Sarcoidosis

This is the accumulation of small clusters of proinflammatory cells in various regions of the body. The most prevalent sites for growth are the lungs, lymphatic system, eyes, and skin. The symptoms differ depending on which organs are damaged. Sarcoidosis frequently resolves on its own. It can linger in some people for years and cause organ damage. In most cases, no therapy is required.

Conditions that have something to do with poliosis:

Waardenburg syndrome

Is a hereditary condition that can be detected at birth. Primary characteristics include significant facial defects, notably decreased hair, skin, or iris coloring in both eyes, and congenital deafness. A white lock of hair developing above the brow, premature whitening of the hair, changes in the hue of the two irises or different areas of the same iris (heterochromia irises), and depigmented skin regions are further examples of pigmentary anomalies. Because of the sideways shifting of the innermost angles of the eyes, some people with the condition may have an exceptionally broad nasal bridge.

Alezzandrini syndrome

Is a highly unusual illness marked by retinitis pigmentosa (the loss of cells within the retina—the light-sensitive tissue that covers the rear of the eye), whitish spots in the skin (vitiligo), and whitening of the eyebrows and lashes (poliosis) on the side of the facial area. Other indications and symptoms that have been described include hearing loss, a spot of white hair on the scalp, a café-au-lait patch on the neck, and vision loss, all of which are on the same aspect as the eye. The cause is currently unknown, but it may be connected to viral diseases or autoimmune processes. Eye exams, hearing tests, and treatment for vitiligo skin lesions are all part of medical care.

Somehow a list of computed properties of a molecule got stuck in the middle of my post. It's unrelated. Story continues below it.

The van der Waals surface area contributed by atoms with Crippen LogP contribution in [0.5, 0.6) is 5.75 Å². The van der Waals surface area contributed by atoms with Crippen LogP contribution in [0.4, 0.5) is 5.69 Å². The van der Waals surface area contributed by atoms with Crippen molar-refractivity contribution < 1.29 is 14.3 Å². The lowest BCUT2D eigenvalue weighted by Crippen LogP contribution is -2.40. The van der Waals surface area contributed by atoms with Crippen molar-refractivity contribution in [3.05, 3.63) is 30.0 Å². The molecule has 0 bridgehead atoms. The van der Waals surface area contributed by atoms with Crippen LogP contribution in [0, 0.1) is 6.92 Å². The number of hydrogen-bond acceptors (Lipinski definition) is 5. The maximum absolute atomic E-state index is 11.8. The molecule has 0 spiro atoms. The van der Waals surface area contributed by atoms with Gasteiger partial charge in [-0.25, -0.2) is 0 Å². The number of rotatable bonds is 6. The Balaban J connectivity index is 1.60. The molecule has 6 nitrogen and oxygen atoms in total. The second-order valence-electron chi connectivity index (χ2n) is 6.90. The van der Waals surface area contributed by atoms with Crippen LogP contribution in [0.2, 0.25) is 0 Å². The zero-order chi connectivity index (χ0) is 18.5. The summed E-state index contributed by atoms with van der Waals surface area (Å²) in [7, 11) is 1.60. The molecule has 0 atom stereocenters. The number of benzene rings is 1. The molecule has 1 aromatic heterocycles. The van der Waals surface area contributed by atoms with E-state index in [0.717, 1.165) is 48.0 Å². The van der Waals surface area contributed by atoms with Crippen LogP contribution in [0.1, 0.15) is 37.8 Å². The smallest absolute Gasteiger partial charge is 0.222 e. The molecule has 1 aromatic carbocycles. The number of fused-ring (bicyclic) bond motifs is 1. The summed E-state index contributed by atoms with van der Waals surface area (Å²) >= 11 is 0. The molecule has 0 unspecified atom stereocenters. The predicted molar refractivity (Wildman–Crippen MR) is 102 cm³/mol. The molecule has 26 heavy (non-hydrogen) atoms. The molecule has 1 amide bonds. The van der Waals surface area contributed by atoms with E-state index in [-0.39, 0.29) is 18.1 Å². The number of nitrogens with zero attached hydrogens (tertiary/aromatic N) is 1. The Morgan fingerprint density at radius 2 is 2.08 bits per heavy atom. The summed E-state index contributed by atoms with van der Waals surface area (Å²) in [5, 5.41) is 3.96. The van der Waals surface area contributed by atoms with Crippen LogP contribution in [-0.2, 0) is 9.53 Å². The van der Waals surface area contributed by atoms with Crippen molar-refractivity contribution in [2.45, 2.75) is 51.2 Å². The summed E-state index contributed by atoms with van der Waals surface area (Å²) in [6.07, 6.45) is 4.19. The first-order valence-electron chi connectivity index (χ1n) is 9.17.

Vogt-Koyanagi-Harada disease

With no known etiology, this unusual ailment affects the skin, eyes, hearing, brain, and meninges, among other physiological systems. An abrupt loss of vision is the main sign. There may also be neurological symptoms like vertigo, headaches, and tiredness. Possible adverse effects include hearing loss, alopecia (hair loss), skin discoloration, and loss of pigment in the eyelashes and hair (poliosis).

Tuberous sclerosis

In patients having tuberous sclerosis complex (TSC), the cells do not stop dividing when they should. This condition implies that tumors can grow in various locations in your body. They are not malignant, but they could cause problems where they are growing. Some therapies can help to shrink the tumors while also improving your comfort. Every circumstance is different. TSC’s effects could vary depending on where in the body it appears. The tumors, which can develop in the lungs and cause breathing difficulties, might mimic thick or thin spots on the skin.

Conclusion

While poliosis is still defined by the presence of a white streak of hair on the head and other parts of the body, similar conditions may or may not be linked to it.

There are also situations where people whiten their hair color for cosmetic purposes, sometimes bleaching the whole hair or doing it in patches and streaks to achieve the desired look.